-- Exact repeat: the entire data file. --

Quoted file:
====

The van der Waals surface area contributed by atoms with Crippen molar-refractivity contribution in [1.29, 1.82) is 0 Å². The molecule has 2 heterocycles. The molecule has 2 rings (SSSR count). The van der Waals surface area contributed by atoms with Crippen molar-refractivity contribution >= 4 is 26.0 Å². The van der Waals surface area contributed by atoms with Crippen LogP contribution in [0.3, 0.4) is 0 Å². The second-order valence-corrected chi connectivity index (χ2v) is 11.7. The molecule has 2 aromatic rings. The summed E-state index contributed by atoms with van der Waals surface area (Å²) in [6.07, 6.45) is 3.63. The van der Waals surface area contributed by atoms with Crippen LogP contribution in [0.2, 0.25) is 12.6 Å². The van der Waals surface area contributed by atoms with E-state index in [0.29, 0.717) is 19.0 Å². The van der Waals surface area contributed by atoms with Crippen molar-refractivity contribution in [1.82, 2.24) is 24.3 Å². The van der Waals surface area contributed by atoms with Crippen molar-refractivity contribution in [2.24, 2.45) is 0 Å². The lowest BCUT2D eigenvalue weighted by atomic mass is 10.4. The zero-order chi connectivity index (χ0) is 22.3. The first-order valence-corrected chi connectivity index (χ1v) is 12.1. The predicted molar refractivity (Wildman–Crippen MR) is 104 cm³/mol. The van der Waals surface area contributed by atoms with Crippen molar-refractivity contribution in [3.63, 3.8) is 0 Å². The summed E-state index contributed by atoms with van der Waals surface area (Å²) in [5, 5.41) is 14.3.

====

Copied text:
The van der Waals surface area contributed by atoms with Crippen molar-refractivity contribution in [1.29, 1.82) is 0 Å². The molecule has 2 heterocycles. The molecule has 2 rings (SSSR count). The van der Waals surface area contributed by atoms with Crippen molar-refractivity contribution >= 4 is 26.0 Å². The van der Waals surface area contributed by atoms with Crippen LogP contribution in [0.3, 0.4) is 0 Å². The second-order valence-corrected chi connectivity index (χ2v) is 11.7. The molecule has 2 aromatic rings. The summed E-state index contributed by atoms with van der Waals surface area (Å²) in [6.07, 6.45) is 3.63. The van der Waals surface area contributed by atoms with Crippen LogP contribution in [0.2, 0.25) is 12.6 Å². The van der Waals surface area contributed by atoms with E-state index in [0.29, 0.717) is 19.0 Å². The van der Waals surface area contributed by atoms with Crippen molar-refractivity contribution in [1.82, 2.24) is 24.3 Å². The van der Waals surface area contributed by atoms with Crippen molar-refractivity contribution in [2.24, 2.45) is 0 Å². The lowest BCUT2D eigenvalue weighted by atomic mass is 10.4. The zero-order chi connectivity index (χ0) is 22.3. The first-order valence-corrected chi connectivity index (χ1v) is 12.1. The predicted molar refractivity (Wildman–Crippen MR) is 104 cm³/mol. The van der Waals surface area contributed by atoms with Crippen molar-refractivity contribution in [3.63, 3.8) is 0 Å². The summed E-state index contributed by atoms with van der Waals surface area (Å²) in [5, 5.41) is 14.3.